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Debbie and Louis Salkind

“There’s an intellectual aspect to what they give a kid there. It’s life-changing to really understand yourself.”

Samantha Salkind spent just a single semester at Landmark College. But her mother, Debbie, said the impact that short period of time had on her daughter was profound.

“I feel very loyal to Landmark. Both my husband and I feel like it changed Samantha’s life,” Debbie said about her oldest daughter’s experience in the Bridge Semester program. “There’s an intellectual aspect to what they give a kid there. It’s life-changing to really understand yourself.”

The decision to go to Landmark came “out of the blue,” according to Debbie. She credits her daughter for doing research on her own after falling behind during her third semester at Lewis & Clark College in Oregon. “She called us and said she found this place online and would we consider her going there for a semester,” Debbie said. “The support services person at Lewis & Clark knew of Landmark and she was very enthusiastic about the idea.”

It wasn’t very long into Samantha’s Bridge Semester that Debbie felt like they had made the right choice. Being in a setting where other students had similar experiences certainly helped her daughter become more comfortable with her own learning difference, but it was the intensive work on learning strategies and skills, combined with the self-knowledge, that Debbie felt was most effective. “We all knew something was different but the question was how do you manage it?” she recalled. “What happened there was her learning what to do; not just what to say you are, or what to explain, but actually figuring out the tools.”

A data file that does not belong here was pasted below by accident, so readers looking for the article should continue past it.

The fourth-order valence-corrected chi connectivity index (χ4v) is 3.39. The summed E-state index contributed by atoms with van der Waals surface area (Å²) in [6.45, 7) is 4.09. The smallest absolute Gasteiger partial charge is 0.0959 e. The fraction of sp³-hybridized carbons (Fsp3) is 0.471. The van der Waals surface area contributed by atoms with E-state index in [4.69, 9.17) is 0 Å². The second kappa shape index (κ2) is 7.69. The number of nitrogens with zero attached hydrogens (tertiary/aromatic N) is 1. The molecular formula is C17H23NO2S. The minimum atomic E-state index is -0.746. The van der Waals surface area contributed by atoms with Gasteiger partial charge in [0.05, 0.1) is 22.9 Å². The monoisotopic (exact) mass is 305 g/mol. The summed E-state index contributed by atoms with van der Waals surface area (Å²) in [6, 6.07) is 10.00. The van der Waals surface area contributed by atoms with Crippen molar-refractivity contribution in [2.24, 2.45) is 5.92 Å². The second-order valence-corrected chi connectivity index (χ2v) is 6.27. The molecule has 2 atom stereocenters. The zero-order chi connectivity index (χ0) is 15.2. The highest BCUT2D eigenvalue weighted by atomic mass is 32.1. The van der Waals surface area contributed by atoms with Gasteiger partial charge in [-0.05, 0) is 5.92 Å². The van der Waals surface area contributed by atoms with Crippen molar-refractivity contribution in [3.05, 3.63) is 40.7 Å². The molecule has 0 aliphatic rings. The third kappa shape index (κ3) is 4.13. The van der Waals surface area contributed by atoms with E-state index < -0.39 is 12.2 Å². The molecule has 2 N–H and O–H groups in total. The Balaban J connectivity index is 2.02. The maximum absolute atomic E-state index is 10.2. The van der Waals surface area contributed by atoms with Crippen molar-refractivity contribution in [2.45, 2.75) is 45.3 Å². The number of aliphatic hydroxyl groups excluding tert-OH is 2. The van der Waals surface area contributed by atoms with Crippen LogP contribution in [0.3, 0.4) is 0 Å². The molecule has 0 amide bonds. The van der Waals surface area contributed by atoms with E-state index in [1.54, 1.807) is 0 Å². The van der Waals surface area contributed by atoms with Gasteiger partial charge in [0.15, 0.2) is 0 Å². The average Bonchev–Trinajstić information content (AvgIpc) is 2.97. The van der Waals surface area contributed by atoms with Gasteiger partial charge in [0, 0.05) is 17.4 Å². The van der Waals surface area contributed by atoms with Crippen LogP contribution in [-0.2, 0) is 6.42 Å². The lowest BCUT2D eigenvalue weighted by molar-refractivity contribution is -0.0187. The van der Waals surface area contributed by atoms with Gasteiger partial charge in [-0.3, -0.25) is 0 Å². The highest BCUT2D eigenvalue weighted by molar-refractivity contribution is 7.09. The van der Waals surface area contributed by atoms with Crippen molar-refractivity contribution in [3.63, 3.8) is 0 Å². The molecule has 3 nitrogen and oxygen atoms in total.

Samantha returned to Lewis & Clark better equipped to take on the academic challenges and, in the spring of 2016, she graduated with a bachelor’s degree in psychology. Debbie said she and her husband, Louis, make financial gifts to Landmark because they want to ensure that it continues to be a resource for other families. She also said she hopes her family’s story can serve as a model for others thinking about supporting the College.

“If you’re able to, you should give back to a place that helped you,” said Debbie. “So to whatever extent that people can step up, it may be what someone else needs to inspire them.”

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